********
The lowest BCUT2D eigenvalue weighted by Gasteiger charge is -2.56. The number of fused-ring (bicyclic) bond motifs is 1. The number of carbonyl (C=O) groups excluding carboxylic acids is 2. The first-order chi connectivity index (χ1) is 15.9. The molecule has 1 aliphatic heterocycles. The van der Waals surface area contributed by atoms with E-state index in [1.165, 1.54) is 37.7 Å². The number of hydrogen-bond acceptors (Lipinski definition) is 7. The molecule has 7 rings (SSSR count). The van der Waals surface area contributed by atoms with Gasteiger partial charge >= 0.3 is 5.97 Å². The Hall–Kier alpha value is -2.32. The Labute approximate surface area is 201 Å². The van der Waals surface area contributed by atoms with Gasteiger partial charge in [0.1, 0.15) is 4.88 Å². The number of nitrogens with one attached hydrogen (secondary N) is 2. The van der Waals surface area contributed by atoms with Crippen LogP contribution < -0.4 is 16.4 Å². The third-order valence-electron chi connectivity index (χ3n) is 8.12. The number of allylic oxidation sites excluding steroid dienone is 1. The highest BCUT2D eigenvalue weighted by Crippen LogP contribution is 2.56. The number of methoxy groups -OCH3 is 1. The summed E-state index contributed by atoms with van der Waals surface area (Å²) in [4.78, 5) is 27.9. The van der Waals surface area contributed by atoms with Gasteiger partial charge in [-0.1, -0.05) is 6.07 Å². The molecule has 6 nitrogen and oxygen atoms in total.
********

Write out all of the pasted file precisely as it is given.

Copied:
The lowest BCUT2D eigenvalue weighted by Gasteiger charge is -2.56. The number of fused-ring (bicyclic) bond motifs is 1. The number of carbonyl (C=O) groups excluding carboxylic acids is 2. The first-order chi connectivity index (χ1) is 15.9. The molecule has 1 aliphatic heterocycles. The van der Waals surface area contributed by atoms with E-state index in [1.165, 1.54) is 37.7 Å². The number of hydrogen-bond acceptors (Lipinski definition) is 7. The molecule has 7 rings (SSSR count). The van der Waals surface area contributed by atoms with Gasteiger partial charge >= 0.3 is 5.97 Å². The Hall–Kier alpha value is -2.32. The Labute approximate surface area is 201 Å². The van der Waals surface area contributed by atoms with Gasteiger partial charge in [0.1, 0.15) is 4.88 Å². The number of nitrogens with one attached hydrogen (secondary N) is 2. The van der Waals surface area contributed by atoms with Crippen LogP contribution < -0.4 is 16.4 Å². The third-order valence-electron chi connectivity index (χ3n) is 8.12. The number of allylic oxidation sites excluding steroid dienone is 1. The highest BCUT2D eigenvalue weighted by Crippen LogP contribution is 2.56. The number of methoxy groups -OCH3 is 1. The summed E-state index contributed by atoms with van der Waals surface area (Å²) in [4.78, 5) is 27.9. The van der Waals surface area contributed by atoms with Gasteiger partial charge in [-0.1, -0.05) is 6.07 Å². The molecule has 6 nitrogen and oxygen atoms in total.